The scale of construction’s productivity gap has been laid bare in the a research report from Mace, which shows that the UK is missing out on more than £100bn of annual economic activity.
Mace’s research report, ‘The Size of the Prize’, compares the construction sector and the manufacturing sector in the UK.
Manufacturing has seen steady productivity growth over the last twenty years, allowing the sector to deliver more economic growth with the same or fewer number of workers.
Conversely, the UK construction sector has seen productivity flat line for the past twenty years, limiting growth and denying the UK more than £100bn a year of economic benefit.
Mace’s figures show that – had construction kept pace with the productivity gains in manufacturing – the UK would see:
- An approximate 3% increase in the UK’s overall Gross Domestic Product (GDP).
- Each construction worker producing £38 an hour of economic activity, compared to £25.50.
- The capacity to deliver the £600bn national infrastructure pipeline in four years, rather than six.
The tax generated by an additional £100bn of annual economic activity would produce an extra £40bn a year for the Government, enough to eliminate next year’s budget deficit, based on the Spring Budget forecast from 2017.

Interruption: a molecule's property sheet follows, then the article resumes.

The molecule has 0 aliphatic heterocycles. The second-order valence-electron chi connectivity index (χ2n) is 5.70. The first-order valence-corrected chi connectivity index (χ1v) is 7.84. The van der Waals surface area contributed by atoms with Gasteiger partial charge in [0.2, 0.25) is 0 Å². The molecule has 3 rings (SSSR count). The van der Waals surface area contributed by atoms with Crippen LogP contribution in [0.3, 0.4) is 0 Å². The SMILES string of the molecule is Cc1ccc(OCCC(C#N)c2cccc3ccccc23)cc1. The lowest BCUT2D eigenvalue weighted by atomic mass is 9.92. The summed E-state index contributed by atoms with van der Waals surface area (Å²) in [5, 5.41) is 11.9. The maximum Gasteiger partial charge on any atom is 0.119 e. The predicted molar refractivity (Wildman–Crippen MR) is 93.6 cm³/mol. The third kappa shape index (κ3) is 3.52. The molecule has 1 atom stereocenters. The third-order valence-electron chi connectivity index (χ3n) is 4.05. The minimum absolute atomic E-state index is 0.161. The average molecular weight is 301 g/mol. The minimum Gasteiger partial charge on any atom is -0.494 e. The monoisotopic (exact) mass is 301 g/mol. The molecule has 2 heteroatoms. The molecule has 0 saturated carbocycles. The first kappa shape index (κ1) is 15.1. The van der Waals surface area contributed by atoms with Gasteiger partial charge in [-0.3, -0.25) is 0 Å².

Mark Reynolds, Mace’s Chief Executive, said “The collapse of Carillion made clear the stark challenges facing the construction sector. Improved productivity is the key to more sustainable growth and stability across the industry. Unless we take swift action, slim margins and below average productivity will prevent the UK’s construction sector reaching its potential.
“It’s clear the UK is missing out on a huge amount of potential growth and infrastructure delivery every year – as well as the increased funding for public services that would generate.
“Now that we have seen the scale of the missed opportunity, it’s more important than ever that we work together to improve productivity across the sector. This means making the best use of the research and development funding available from government, as well as investing effectively to ensure we have the required skills across our workforce.”